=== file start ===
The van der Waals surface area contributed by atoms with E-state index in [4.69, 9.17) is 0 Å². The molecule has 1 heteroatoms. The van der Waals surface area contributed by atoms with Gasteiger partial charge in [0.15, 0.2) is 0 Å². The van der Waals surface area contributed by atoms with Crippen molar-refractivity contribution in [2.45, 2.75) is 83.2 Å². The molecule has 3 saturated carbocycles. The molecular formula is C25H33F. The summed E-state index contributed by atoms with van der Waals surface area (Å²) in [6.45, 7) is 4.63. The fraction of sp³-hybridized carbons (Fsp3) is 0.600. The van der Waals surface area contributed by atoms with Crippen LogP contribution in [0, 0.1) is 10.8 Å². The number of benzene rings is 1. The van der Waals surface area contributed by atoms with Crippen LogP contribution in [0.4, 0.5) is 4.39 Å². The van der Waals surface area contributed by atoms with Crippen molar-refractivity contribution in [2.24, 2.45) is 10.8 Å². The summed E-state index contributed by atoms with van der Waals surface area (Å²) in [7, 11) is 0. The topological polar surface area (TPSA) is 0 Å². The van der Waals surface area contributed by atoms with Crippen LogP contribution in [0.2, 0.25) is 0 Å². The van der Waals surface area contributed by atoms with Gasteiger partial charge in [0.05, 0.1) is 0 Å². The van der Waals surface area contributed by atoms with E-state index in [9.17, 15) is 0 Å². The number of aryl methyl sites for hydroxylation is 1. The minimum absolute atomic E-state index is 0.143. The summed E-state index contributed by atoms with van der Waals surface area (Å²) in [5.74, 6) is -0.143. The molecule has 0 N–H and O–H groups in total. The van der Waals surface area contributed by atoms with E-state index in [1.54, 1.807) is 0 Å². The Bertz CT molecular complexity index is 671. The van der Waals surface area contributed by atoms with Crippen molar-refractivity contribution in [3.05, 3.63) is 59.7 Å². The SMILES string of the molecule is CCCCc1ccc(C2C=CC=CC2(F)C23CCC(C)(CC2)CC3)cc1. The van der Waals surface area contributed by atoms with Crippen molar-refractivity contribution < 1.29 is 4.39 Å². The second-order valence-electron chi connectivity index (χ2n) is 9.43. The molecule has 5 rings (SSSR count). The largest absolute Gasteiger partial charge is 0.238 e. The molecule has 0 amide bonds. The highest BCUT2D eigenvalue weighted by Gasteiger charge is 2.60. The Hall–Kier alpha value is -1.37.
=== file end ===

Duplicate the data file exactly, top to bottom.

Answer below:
The van der Waals surface area contributed by atoms with E-state index in [4.69, 9.17) is 0 Å². The molecule has 1 heteroatoms. The van der Waals surface area contributed by atoms with Gasteiger partial charge in [0.15, 0.2) is 0 Å². The van der Waals surface area contributed by atoms with Crippen molar-refractivity contribution in [2.45, 2.75) is 83.2 Å². The molecule has 3 saturated carbocycles. The molecular formula is C25H33F. The summed E-state index contributed by atoms with van der Waals surface area (Å²) in [6.45, 7) is 4.63. The fraction of sp³-hybridized carbons (Fsp3) is 0.600. The van der Waals surface area contributed by atoms with Crippen LogP contribution in [0, 0.1) is 10.8 Å². The number of benzene rings is 1. The van der Waals surface area contributed by atoms with Crippen LogP contribution in [0.4, 0.5) is 4.39 Å². The van der Waals surface area contributed by atoms with Crippen molar-refractivity contribution in [2.24, 2.45) is 10.8 Å². The summed E-state index contributed by atoms with van der Waals surface area (Å²) in [7, 11) is 0. The topological polar surface area (TPSA) is 0 Å². The van der Waals surface area contributed by atoms with Crippen LogP contribution in [0.2, 0.25) is 0 Å². The van der Waals surface area contributed by atoms with Gasteiger partial charge in [0.05, 0.1) is 0 Å². The van der Waals surface area contributed by atoms with E-state index in [9.17, 15) is 0 Å². The number of aryl methyl sites for hydroxylation is 1. The minimum absolute atomic E-state index is 0.143. The summed E-state index contributed by atoms with van der Waals surface area (Å²) in [5.74, 6) is -0.143. The molecule has 0 N–H and O–H groups in total. The van der Waals surface area contributed by atoms with E-state index in [1.54, 1.807) is 0 Å². The Bertz CT molecular complexity index is 671. The van der Waals surface area contributed by atoms with Crippen molar-refractivity contribution in [3.05, 3.63) is 59.7 Å². The SMILES string of the molecule is CCCCc1ccc(C2C=CC=CC2(F)C23CCC(C)(CC2)CC3)cc1. The van der Waals surface area contributed by atoms with Crippen molar-refractivity contribution < 1.29 is 4.39 Å². The second-order valence-electron chi connectivity index (χ2n) is 9.43. The molecule has 5 rings (SSSR count). The largest absolute Gasteiger partial charge is 0.238 e. The molecule has 0 amide bonds. The highest BCUT2D eigenvalue weighted by Gasteiger charge is 2.60. The Hall–Kier alpha value is -1.37.